Internal tables can be read by accessing individual rows (using
READ TABLE or
or sequentially (using
LOOP AT). In both cases, the following output behavior can be defined by using the statements with the following additions:
- The addition
INTOcopies the content of the row to an appropriate data object.
- The addition
ASSIGNINGassigns the read row to a field symbol, which enables the row to be addressed directly.
REFERENCE INTOaddition sets a data reference to the read row.
As well as for exports, the
additions can also be used for the
MODIFY statements, where they create references to the row being edited.
Choose appropriate output behavior
When reading rows of internal tables, select an appropriate output behavior. The rule of thumb is:
- Copy to a work area if the row type is narrow and the read row is not to be modified.
- Assign to a field symbol if the row type is wide or deep and the read row is to be modified.
- Set a data reference if the row type is wide or deep and a reference to the read row is to be passed.
The criteria for selecting the output behavior are the processing speed, on the one hand, and what is to be done with the read row, on the other hand:
- If the content of the read row is to be modified, the addition
ASSIGNINGor (in the case of table expressions) the appropriate result should usually be used. This allows direct access to the row using the value semantics and removes the need for a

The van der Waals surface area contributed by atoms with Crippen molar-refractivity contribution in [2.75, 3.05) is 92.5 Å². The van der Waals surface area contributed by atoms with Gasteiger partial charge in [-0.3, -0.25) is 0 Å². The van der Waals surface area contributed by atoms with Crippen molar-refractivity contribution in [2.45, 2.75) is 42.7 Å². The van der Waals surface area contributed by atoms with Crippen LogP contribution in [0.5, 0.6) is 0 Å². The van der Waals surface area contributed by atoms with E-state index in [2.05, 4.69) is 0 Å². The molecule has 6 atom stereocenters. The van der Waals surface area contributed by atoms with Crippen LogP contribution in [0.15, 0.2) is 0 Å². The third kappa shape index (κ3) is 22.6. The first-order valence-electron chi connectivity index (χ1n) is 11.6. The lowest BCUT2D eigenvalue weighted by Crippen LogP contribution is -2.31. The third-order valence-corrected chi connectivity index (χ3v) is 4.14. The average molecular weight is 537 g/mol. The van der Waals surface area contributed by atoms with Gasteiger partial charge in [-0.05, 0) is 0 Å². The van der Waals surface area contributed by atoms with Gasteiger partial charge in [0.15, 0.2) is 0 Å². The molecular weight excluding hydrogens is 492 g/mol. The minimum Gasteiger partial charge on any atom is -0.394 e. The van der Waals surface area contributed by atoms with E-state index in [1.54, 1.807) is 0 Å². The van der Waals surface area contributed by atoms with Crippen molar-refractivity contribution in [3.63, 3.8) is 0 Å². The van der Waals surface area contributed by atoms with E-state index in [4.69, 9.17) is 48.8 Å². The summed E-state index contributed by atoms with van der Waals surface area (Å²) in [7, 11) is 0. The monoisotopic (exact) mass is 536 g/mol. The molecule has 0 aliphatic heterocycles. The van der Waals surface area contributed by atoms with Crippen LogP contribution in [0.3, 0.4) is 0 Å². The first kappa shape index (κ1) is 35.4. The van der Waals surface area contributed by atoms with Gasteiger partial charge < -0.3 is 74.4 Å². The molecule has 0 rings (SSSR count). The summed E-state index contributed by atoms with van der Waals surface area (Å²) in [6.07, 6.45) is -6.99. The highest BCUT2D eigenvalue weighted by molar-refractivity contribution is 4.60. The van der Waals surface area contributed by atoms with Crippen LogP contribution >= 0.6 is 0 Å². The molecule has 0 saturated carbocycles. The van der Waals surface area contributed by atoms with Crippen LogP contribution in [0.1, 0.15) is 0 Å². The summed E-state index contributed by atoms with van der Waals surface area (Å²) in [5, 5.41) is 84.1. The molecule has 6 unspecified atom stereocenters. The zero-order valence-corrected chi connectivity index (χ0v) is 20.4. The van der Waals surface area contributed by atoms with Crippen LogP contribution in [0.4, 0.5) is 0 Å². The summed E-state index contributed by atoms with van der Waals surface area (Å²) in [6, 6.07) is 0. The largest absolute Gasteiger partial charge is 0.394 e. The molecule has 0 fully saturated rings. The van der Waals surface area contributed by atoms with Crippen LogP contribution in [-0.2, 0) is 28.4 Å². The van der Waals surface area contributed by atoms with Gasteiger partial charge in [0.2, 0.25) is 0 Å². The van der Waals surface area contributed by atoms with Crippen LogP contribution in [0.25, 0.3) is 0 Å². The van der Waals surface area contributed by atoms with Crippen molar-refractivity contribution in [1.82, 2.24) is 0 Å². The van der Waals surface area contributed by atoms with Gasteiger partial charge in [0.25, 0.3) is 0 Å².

MODIFYoperation later on.
- If a reference to the read row is required that can be processed using reference semantics, the addition
REFERENCE INTOor (in the case of table expressions) the appropriate result is to be used.
- If the content of the read row is not to be modified, any of these procedures can be used. The row
type of the table is significant for performance. If the table row is wide or contains deep components
(for example, strings or other tables), reads are usually faster if
REFERENCE INTOis used instead of
INTO. The way they are used is the determining factor for selecting which of the two should be used.
INTOis faster (at least for the
READstatement) than configuring the administration that is required for dynamic access. For the statement
LOOP, these costs are incurred only once, so that using
ASSIGNINGor REFERENCE INTO is always recommended above a certain number of rows. In contrast,
INTOshould always be used if the target area is to be modified without this affecting the internal table.
Besides the processing speed, it is also important that the source code can be understood. If the recommendations
mentioned are kept, reading a table with the addition
ASSIGNING (but also
REFERENCE INTO) indicates to the reader that the table content is potentially
changed. Reading a table with the
INTO addition, on the other hand, indicates that the table will not be modified.
For table expressions, the information here applies to the selection of the appropriate result.
The following source code shows the assignment of rows of an internal table to a work area with the
aim of modifying the read rows. For this modification, however, an additional statement,
MODIFY, is required, and two unnecessary copy processes take place for each loop pass.
LOOP AT itab INTO wa.
wa = ...
MODIFY itab FROM wa.
The following source code corrects the above example; here, a field symbol is used for direct access to modify the read rows. No unnecessary copy costs are incurred.
LOOP AT itab ASSIGNING <fs>.
<fs> = ...